Most motoring enthusiasts aspire to savour the very special atmosphere of the Le Mans 24 hour race. Certainly, I’ll never forget my one and only time at the circuit for the 24-hours.
For us, the build up started before we had even left the UK. On the motorway to Portsmouth we found ourselves beside a cavalcade of Union-Jack-bedecked Morgans on their way to the circuit.
But, what if you can’t make it to the race itself? Well, join me for a pictorial visit to the Musée des 24 Heures in Le Mans
But, if you include it in your itinerary, you can do more than just look at the cars.
Much of the circuit for the 24-hour race is on public road, so you can drive in your own car, or hire car. Just remember that – unlike the drivers in the race – you have to stick to the speed limits!
This 1967 Ford GT40 is one of the first exhibits you see in the museum. Ford built the GT40 – based on the Lola Mk 6 – to beat Ferrari at Le Mans. Famously, it is said that the spurned Ford takeover of Ferrari was the impetus to go out and beat Ferrari at its own game. Ford succeeded in its aim, winning four consecutive times from 1966 to 1969.
An amazing story of determination is told in the exhibit above. Frederic Sausset is the first quadruple amputee to drive and finish the 24-hour race.
Adding to the story of enterprise and ambition, he competed in 2016 driving his own car entered by his own team.
Like so many people, the 48-year-old had a love of beautiful cars and dreamt of competing. But, five years ago his life was changed. He sustained a scratch on his finger and, as fate would have it, a bacterium entered his body and started attacking the extremities. He fell into a coma and, to stop its spread, doctors decided the only solution was to amputate his forearms and his legs at the knees.
As well as fulfilling an ambition, Frederic Sausset saw his goal as “sending a positive message about disability”. For Sausset, the gearbox was set to automatic and pedal extensions were fitted to the brakes and the accelerator. On Frederic’s right forearm he used a prosthetic sleeve that engaged with a box on the steering column.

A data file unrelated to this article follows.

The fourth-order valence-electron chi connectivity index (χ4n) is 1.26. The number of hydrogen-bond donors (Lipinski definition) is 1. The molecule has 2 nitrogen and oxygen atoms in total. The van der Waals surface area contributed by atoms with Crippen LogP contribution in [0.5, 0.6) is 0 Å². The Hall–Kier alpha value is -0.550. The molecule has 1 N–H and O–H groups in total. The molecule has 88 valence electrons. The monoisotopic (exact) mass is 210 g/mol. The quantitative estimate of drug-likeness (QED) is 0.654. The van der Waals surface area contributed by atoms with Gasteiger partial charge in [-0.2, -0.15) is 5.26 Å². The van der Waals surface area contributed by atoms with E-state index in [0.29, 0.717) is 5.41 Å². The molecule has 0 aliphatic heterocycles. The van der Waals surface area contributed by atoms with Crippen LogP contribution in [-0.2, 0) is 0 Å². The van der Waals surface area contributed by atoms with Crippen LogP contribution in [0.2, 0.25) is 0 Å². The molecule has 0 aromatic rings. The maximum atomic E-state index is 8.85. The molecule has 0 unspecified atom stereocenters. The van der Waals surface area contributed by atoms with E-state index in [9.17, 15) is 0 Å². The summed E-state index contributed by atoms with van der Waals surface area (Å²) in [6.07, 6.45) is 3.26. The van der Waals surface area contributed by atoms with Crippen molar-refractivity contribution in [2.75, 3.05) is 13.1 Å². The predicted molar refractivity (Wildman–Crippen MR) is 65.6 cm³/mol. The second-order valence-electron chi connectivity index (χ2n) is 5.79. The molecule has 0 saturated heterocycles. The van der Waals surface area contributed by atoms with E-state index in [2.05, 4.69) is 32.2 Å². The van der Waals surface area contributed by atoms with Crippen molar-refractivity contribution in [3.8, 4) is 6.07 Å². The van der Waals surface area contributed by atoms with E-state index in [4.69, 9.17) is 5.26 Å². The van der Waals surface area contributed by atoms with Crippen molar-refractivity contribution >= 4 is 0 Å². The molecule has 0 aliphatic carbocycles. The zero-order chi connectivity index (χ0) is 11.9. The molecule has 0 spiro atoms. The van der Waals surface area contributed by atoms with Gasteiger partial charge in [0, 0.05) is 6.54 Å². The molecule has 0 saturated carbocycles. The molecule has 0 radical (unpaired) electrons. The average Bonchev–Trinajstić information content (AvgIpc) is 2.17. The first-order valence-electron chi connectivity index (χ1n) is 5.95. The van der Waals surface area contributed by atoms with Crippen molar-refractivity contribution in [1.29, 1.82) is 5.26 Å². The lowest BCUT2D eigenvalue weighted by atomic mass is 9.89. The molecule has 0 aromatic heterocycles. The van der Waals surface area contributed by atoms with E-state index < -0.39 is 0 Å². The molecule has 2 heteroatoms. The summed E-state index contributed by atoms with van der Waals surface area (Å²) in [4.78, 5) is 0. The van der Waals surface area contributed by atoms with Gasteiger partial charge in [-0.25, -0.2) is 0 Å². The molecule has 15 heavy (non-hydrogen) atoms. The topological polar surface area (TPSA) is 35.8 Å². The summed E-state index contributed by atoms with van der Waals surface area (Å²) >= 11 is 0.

Frederic was lifted in and out of the car, using the racing harness, by his team of mechanics. Because teams in he 24-hour race have three drivers, the car had to be swiftly adapted to a manual gearbox and conventional steering wheel at each driver change.
Bentleys were most successful at Le Mans in its earlier years, so it was very apt that the marque returned to Le Mans after a 73-year absence. Their first reappearance at Le Mans was in 2001 with the Speed 8 (above). Two years later it won.
The Bentley 3L Sport Torpedo Vanden Plas (below) recalls the early glory years. This car won in 1924 after setting a new lap record the previous year.
While cars like the Bentleys of the 1920s used vast petrol engines to give them Le Mans winning power, in these more environmentally-friendly days, the move has been for greater efficiency.
The 2013 Audi E-tron Quattro R18H (below) is a hybrid diesel-electric with a 3.7-litre diesel V6 engine plus a flywheel accumulator system designed by Williams Hybrid Power. Two 101PS engines power the front wheels.
Ferrari was the dominant force at the Le Mans before Ford broke their run with the GT40. But this is how it began with this Ferrari 166 Barquette Touring (below) that took Luigi Chinetti to victory in 1949. What better way to put the shadow of the Second World War into the background than by celebrating Ferrari’s first victory in this gorgeous red car.
Le Mans may be seen as a quintessentially European event, but the Americans have come “over here” to try and show us who’s boss. In fact, I was surprised to discover Cadillac’s first entry was back in 1950. The Cadillac Northstar LMP 900 prototype (above) competed from 2000 to 2002.
The Porsche 911 GT1-98 (above) was designed to match the pace of Mercedes and Toyota. It succeeded with first and second place in the 1998 race, but some would attribute some of Porsche’s success to the reliability problems that dogged Mercedes and Toyota in that race.
Every winner is represented at the museum. If there isn’t a full-size car on show, there is a rather smaller one in the display cases. Below are models of the victorious first and second place Ecurie Ecosse Jaguars from 1957.
So, if you are planning a trip to France and it doesn’t coincide with the 24-hour race. It’s still worth heading to Le Mans to visit the Musée des 24 Heures and perhaps to sample some sedate driving down the Mulsanne Straight.
Oh, just one word of warning. Check the prices in the museum shop before you decide to buy a T-shirt, sweatshirt or jacket as a memento of the visit. Unless we got the exchange rate entirely wrong in our heads, the blow to your credit card could be pretty hefty.